They do have whisky drinks available on the boat -- and they inform you that you’re far more likely to see Nessie with a little bit of that whiskey in your coffee. I tried this, purely for science of course, and sadly did not see Nessie. That being said, there’s a rather epic feeling that overtakes you on that loch, and the feeling of being on the same water that Nessie has been spotted in -- is pretty geek out worthy!
Sitting on the banks of Loch Ness, Urquhart Castle’s present day ruins date back to the 13th to the 16th centuries. Urquhart played a role in the Wars of Scottish Independence in the 14th century, and it was subsequently held as a royal castle, and was raided on several occasions by the MacDonald Earls of Ross. The castle was granted to the Clan Grant in 1509, though conflict with the MacDonalds continued. Despite a series of further raids the castle was strengthened, only to be largely abandoned by the middle of the 17th century. Urquhart was partially destroyed in 1692, and it has subsequently decayed. In the 20th century it was placed in state care and opened to the public. It is now one of the most-visited castles in Scotland as well as one of the largest in scale.
Word of advice here: the gift shop you visit at the castle doesn’t have a single Nessie souvenir in it. I’m not sure why, but never fear -- there’s a much more epic gift shop awaiting you at the Loch Ness Centre. I had a brief moment of panic as you can see in the video at the bottom of this guide.
A fun fact for movie fans, Disney Pixar’s Brave has a number of backdrops that were actually inspired by real locations in Scotland, and this castle happens to be one of them that caught the attention of the creators in 2006 and 2007 when they were visiting.
Loch Ness Centre & Exhibition
Established in 1980, The Loch Ness Centre & Exhibition is the must-visit location for Nessie fans. There are 7 themed areas to explore -- each one telling a different story while keeping the mystery of Nessie in the spotlight. You see real research equipment that has been used in the search for Nessie including the “Machan”, which is the world’s smallest submarine, and “The John Murray”, which is the world’s largest inflatable boat.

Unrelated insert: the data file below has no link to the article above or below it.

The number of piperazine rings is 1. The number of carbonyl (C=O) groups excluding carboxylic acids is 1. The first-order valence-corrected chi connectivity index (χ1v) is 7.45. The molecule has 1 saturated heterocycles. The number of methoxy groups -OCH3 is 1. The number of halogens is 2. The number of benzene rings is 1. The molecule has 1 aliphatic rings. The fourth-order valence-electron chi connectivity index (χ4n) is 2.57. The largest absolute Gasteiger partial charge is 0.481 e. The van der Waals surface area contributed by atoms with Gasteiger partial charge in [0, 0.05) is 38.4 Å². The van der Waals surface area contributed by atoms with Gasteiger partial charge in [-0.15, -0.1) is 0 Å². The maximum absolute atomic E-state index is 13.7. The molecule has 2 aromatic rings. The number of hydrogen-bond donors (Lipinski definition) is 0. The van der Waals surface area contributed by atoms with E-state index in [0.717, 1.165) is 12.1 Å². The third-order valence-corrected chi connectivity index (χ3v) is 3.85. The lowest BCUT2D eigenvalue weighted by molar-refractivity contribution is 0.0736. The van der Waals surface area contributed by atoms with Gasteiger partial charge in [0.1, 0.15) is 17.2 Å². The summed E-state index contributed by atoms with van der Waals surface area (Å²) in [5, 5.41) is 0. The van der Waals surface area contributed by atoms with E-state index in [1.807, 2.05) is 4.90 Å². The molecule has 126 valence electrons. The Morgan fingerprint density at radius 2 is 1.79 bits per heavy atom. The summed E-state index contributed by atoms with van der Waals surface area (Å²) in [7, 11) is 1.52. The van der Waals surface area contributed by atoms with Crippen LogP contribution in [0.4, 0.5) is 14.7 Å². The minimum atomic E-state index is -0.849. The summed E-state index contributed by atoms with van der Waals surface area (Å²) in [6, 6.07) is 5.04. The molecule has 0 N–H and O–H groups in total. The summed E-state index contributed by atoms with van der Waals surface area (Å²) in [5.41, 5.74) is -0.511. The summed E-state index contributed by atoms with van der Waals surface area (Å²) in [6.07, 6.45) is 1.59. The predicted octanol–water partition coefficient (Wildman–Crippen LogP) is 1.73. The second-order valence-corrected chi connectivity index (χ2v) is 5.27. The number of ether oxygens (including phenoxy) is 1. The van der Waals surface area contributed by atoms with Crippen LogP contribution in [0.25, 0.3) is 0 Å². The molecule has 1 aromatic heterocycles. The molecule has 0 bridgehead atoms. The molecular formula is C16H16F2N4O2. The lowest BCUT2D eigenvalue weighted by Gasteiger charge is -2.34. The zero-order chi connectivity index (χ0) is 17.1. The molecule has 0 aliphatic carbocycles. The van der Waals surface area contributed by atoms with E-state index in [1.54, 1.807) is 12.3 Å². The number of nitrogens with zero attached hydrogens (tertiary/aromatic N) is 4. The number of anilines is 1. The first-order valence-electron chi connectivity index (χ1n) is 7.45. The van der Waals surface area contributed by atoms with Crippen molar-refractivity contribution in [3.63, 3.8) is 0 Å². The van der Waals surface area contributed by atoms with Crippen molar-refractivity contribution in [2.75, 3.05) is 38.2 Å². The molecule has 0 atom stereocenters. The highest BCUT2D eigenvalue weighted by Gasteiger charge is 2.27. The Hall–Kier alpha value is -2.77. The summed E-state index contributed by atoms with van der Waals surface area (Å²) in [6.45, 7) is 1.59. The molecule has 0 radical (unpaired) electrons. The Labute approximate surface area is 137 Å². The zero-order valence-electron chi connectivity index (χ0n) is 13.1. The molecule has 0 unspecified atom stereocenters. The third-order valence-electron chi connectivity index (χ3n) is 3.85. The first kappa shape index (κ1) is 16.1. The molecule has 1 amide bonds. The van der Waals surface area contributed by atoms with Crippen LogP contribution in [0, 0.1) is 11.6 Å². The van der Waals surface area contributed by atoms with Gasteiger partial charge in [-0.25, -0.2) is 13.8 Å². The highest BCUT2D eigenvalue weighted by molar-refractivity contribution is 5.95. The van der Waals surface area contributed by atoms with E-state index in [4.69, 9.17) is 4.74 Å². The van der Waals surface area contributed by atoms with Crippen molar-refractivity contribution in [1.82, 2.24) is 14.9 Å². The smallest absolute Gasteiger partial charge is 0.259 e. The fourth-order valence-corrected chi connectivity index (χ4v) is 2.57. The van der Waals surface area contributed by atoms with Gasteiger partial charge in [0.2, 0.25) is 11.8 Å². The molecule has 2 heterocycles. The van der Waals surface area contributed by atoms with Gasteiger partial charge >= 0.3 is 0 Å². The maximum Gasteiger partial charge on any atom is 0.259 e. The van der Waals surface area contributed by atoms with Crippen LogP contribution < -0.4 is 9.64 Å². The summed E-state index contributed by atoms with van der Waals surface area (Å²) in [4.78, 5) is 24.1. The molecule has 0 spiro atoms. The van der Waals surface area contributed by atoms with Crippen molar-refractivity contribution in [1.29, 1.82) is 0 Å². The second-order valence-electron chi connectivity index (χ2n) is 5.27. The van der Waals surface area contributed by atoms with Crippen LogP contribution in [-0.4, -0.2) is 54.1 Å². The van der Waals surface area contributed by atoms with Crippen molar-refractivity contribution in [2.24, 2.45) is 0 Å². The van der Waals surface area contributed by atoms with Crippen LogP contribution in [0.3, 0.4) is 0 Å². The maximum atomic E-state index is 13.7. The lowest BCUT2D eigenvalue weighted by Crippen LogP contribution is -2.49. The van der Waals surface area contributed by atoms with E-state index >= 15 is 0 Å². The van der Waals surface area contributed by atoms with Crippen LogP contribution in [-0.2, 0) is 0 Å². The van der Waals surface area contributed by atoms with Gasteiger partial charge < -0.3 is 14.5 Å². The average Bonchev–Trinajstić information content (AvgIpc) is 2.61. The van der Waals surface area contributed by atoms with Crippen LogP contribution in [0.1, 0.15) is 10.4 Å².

Walking through the centre you’ll not only hear real eyewitness accounts, you’ll also learn about what animals really could have survived the Ice Age and found themselves in Loch Ness, you’ll learn about legends that go back to Celtic times and the strange things they saw at the loch, and you’ll learn the details on how research teams have actually searched for Nessie.
At the end of this tour, you’ll find yourself in the Nessie Shop -- which is the greatest gift shop any Nessie fan could ever hope to find themselves in. Don’t believe me? Watch me almost have a full-on emotional breakdown over a pair of Nessie novelty socks in the video at the bottom of this guide.
Also, there’s a pretty amazing Whisky Shop on the property as well. So if you’re looking for the perfect souvenir (aside from novelty socks -- cause let’s be real, that’s always the best souvenir), then pick up a small bottle of whisky that’s shaped like Nessie in this store. They also have some additional souvenirs you can pick up that aren’t as geeky as the ones in the Nessie Shop -- from shortbread, local honey, jams, and fudge to jewelry and other little knickknacks as well.
When to Go to Loch Ness
Make sure you double check on times that these tours are running and hours that the Centre is open when you’re booking your tour or visiting these locations independently. The entry into everything above was covered by my ticket with Jacobite, so again I really recommend their tour.
I was there in late June, and it was still pretty cold -- dress in layers and bring a coat, because the further north you travel from Edinburgh -- the colder it gets. Since it was a little cold for me in the summer, I can’t imagine the other months would be any better. June through August are probably your best bet weather-wise (and daylight will last til roughly 10pm -- so you can get a little more sightseeing in), and that being said -- Inverness is absolutely stunning during the summer months.
Inverness in the Summer
All in all, my trip to Scotland lasted 8 magical days, and as someone with Scottish heritage -- this trip holds a special place in my heart. My guide for 48 Hours in Edinburgh, Scotland is already up, and coming soon behind this one I’ll have guides for Isle of Skye as well as a one week in Scotland -- what to do and see. However, Loch Ness was far and away the stop I geeked out at the most. Want to see exactly how much I geeked out? Take a look at the video below -- and if it looks like I was about to cry tears of joy in the Loch Ness Centre gift shop -- it’s because I was.
(Yes, that scene at the beginning was from 10:05pm -- that’s how late it stays daylight during the summer!)
Magical no? My only complaint is that the gift shop at the Loch Ness Centre had Nessie stuffed animals that were of the wrong dinosaur… yeah -- you saw that right if you’re questioning your memory. Those stuffed animals were not plesiosaurs -- they were brontosauruses. But that’s my only bone to pick. 🙂
Scotland, thank you for one of the best memories of this Geek Girl’s life! I can’t wait to come back!